Nothing better to do in Keansburg?

The Asbury Park Press ran an article in the Sunday paper about Keansburg Superintendent Barbara Trzeszkowski and the borough’s lack of attendance at the most recent Board of Education meeting, despite its voice elsewhere.

Jackie Corley posted something about this on her blog, as did Jim Purcell. My turn.

The APP also also posted an Editor’s Note on May 28 about the “record number of comments” received online regarding the situation.

I saw both Kevin Penton and Jim McConville at the school board meeting. I see the two kept tabs on exactly how long the board was in executive session, and also noted how the room seemingly filtered out as the hours grew long.

Penton wrote in today’s article that, when the board reconvened, “the only people sitting in the audience were two reporters, a woman and two barefoot children. None spoke.”

Gee, let’s not stereotype Keansburg or anything. Let’s also not pat ourselves on the back for being such diligent reporters. That’s rather self-indulgent, if you ask me. Good for them, though, they sat there to get a story. Now it seems as though the borough is being criticized for not doing the same.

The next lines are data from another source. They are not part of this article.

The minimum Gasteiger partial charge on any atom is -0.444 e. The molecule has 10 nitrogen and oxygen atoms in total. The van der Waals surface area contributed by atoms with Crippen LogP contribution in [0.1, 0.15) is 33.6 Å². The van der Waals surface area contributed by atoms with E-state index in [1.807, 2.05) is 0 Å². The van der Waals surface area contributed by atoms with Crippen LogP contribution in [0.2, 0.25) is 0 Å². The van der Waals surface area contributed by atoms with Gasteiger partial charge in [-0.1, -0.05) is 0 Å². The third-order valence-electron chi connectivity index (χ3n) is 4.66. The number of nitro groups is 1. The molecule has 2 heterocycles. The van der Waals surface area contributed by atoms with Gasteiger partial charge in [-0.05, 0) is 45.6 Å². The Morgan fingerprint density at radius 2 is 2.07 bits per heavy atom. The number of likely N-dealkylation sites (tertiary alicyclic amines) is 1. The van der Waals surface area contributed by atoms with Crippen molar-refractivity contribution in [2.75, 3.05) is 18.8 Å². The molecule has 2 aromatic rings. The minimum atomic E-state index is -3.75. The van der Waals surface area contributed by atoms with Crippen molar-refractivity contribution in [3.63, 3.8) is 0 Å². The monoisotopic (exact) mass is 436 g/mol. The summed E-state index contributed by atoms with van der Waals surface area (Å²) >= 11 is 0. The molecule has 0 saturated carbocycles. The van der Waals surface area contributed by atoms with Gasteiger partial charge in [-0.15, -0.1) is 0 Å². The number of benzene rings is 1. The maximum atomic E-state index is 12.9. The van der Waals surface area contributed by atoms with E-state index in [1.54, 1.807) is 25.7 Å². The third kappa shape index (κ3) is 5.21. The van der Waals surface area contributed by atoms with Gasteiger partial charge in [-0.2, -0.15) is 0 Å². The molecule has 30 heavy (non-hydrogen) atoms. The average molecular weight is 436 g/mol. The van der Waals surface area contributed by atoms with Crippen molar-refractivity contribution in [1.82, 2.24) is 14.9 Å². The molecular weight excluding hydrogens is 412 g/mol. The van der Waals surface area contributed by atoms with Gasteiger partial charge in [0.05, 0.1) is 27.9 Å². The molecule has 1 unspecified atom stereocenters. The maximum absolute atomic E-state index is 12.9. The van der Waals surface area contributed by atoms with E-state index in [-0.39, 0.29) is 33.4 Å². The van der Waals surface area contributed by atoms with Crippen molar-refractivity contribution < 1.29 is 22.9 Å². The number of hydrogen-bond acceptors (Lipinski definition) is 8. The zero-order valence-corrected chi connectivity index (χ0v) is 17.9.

I take it Penton spent “a recent afternoon” in the borough, as is stated in his article. I’m impressed, as I typically don’t see many other reporters in the area on any given day other than when there’s a meeting. Especially ones with laptops and fedoras. Just saying, no offense intended. (If you’re going to criticize Keansburg, expect it in return.)

I’ve spent a lot of time in the borough. I like the area and the people. Keansburg is a unique town in the Bayshore, the “gem,” if you will. From the time I’ve spent there, I’ve gathered a close-knit community constantly on the defense for actions taken by either the municipality or the school system. Some people don’t feel they have a voice in the town when it comes to issues like this. Especially when it comes to severance packages (aka money).

That is, however, no reason to articulate for them. Obviously, aside from spending two and half hours in an [empty] meeting, if you spend time in Keansburg, its culture comes out of the woodwork.

And hey, get this: I spoke to that woman and the two “barefoot children.” She actually had a lot say.

Most people do, when you take the time to listen.
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Filed under Barbara Trzeszkowski, Jackie Corley, Jim McConville, Jim Purcell, Keansburg, Kevin Penton, The Asbury Park Press

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